Awhile back I read about how architects are increasingly trying to create green buildings by applying eco-friendly values and making use of resource-efficient construction methods and materials (Link). On taking a look at some of the newly built or renovated ‘green buildings’ I was overwhelmed not only by the buildings positive effect on the environment, but how beautiful they were, and how natural elements and materials had been turned into architectural masterpieces such as the one below.
In addition to the aesthetically pleasing architectural design of many green buildings, there are also other components that make these structures environmentally friendly. The concept of building ‘green’ addresses a building’s impact on the environment, including water and energy efficiency, toxic material and solid waste reduction, air quality and the use of sustainable building materials in all areas.
One of the industries that often take a beating due to their massive energy consumption is the entertainment and casino industry. With the advent of mobile casino games and other alternative entertainment options these establishments have had to re address not only their diminishing customer base, but also their impact on the environment and the massive amount of energy they consume. Las Vegas is an area renowned for its immense casinos and entertainment arenas and interestingly enough, it’s now also home to one of the largest green building projects to date. The Aria Resort & Casino at CityCenter in Las Vegas cost $8.5 billion and has set new standards in green building, proving that a structure can tie in seamlessly with its environment, yet still be eco-friendly.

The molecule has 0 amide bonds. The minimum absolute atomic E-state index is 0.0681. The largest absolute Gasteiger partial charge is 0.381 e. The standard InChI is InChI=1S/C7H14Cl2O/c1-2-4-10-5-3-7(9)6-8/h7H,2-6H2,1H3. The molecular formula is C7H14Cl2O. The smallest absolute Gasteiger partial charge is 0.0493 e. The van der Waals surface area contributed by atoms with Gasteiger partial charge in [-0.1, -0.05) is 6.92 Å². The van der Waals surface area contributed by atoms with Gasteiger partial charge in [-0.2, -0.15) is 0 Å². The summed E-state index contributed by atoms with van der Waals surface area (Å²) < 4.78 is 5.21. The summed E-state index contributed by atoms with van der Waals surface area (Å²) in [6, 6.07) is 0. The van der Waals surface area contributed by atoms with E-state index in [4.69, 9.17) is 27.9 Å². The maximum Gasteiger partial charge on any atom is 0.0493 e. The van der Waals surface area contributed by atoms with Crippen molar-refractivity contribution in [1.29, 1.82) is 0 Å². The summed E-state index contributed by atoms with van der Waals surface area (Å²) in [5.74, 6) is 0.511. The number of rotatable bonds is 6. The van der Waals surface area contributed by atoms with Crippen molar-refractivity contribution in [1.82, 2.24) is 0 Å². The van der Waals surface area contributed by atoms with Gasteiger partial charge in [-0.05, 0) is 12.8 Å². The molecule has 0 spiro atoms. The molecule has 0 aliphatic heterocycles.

Other structures that have adopted green building practices include the gorgeous Water Resources Centre in Watson, California where sustainable wood and hydro power have been used extensively; creating a spectacular building that can essentially power itself. At Yale, Kroon Hall has also been designed to be a net zero energy building and is absolutely striking in its ergonomic design and sustainable features, and further afield in Dubai, the King Abdullah University of Science and Technology has implemented not only green building practices in-house, but have integrated sustainable measures of building within the community.
Green and sustainable building may be a new trend, but to me it’s a beautiful one, and the buildings that have been created using this practice are not only visually striking, they are also built to be symbiotic with the environment they are in.